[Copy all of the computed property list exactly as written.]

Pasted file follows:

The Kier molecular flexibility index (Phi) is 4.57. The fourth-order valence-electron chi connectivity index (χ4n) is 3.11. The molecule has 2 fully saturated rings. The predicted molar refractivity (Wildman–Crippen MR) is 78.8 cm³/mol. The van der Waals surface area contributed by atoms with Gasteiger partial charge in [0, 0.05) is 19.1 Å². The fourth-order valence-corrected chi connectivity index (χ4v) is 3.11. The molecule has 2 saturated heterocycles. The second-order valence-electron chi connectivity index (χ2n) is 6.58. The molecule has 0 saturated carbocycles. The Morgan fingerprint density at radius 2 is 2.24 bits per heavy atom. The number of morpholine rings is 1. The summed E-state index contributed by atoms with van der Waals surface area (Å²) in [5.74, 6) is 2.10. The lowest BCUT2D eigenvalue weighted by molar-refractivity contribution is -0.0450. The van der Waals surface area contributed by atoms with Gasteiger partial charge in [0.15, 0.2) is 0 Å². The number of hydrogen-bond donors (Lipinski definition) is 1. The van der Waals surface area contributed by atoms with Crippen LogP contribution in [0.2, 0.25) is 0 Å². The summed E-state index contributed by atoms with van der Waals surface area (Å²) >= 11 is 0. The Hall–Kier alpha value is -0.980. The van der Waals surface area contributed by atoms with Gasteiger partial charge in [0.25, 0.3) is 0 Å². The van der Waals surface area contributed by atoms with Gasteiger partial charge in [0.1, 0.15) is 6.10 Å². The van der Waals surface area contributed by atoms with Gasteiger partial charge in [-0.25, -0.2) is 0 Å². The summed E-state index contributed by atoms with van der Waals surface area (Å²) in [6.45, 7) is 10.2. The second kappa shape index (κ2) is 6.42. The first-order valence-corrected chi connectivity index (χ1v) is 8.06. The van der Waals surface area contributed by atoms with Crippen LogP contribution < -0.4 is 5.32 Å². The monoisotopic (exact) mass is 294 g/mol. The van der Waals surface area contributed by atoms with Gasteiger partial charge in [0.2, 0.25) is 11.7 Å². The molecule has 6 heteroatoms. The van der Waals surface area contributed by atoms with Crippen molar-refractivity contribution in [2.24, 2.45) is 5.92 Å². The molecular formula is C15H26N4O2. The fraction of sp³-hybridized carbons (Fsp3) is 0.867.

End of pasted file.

The Kier molecular flexibility index (Phi) is 4.57. The fourth-order valence-electron chi connectivity index (χ4n) is 3.11. The molecule has 2 fully saturated rings. The predicted molar refractivity (Wildman–Crippen MR) is 78.8 cm³/mol. The van der Waals surface area contributed by atoms with Gasteiger partial charge in [0, 0.05) is 19.1 Å². The fourth-order valence-corrected chi connectivity index (χ4v) is 3.11. The molecule has 2 saturated heterocycles. The second-order valence-electron chi connectivity index (χ2n) is 6.58. The molecule has 0 saturated carbocycles. The Morgan fingerprint density at radius 2 is 2.24 bits per heavy atom. The number of morpholine rings is 1. The summed E-state index contributed by atoms with van der Waals surface area (Å²) in [5.74, 6) is 2.10. The lowest BCUT2D eigenvalue weighted by molar-refractivity contribution is -0.0450. The van der Waals surface area contributed by atoms with Gasteiger partial charge in [0.15, 0.2) is 0 Å². The number of hydrogen-bond donors (Lipinski definition) is 1. The van der Waals surface area contributed by atoms with Crippen LogP contribution in [0.2, 0.25) is 0 Å². The summed E-state index contributed by atoms with van der Waals surface area (Å²) >= 11 is 0. The Hall–Kier alpha value is -0.980. The van der Waals surface area contributed by atoms with Gasteiger partial charge in [0.25, 0.3) is 0 Å². The van der Waals surface area contributed by atoms with Gasteiger partial charge in [0.1, 0.15) is 6.10 Å². The van der Waals surface area contributed by atoms with Gasteiger partial charge in [-0.25, -0.2) is 0 Å². The summed E-state index contributed by atoms with van der Waals surface area (Å²) in [6.45, 7) is 10.2. The second kappa shape index (κ2) is 6.42. The first-order valence-corrected chi connectivity index (χ1v) is 8.06. The van der Waals surface area contributed by atoms with Crippen LogP contribution < -0.4 is 5.32 Å². The monoisotopic (exact) mass is 294 g/mol. The van der Waals surface area contributed by atoms with Gasteiger partial charge in [0.2, 0.25) is 11.7 Å². The molecule has 6 heteroatoms. The van der Waals surface area contributed by atoms with Crippen molar-refractivity contribution in [2.24, 2.45) is 5.92 Å². The molecular formula is C15H26N4O2. The fraction of sp³-hybridized carbons (Fsp3) is 0.867.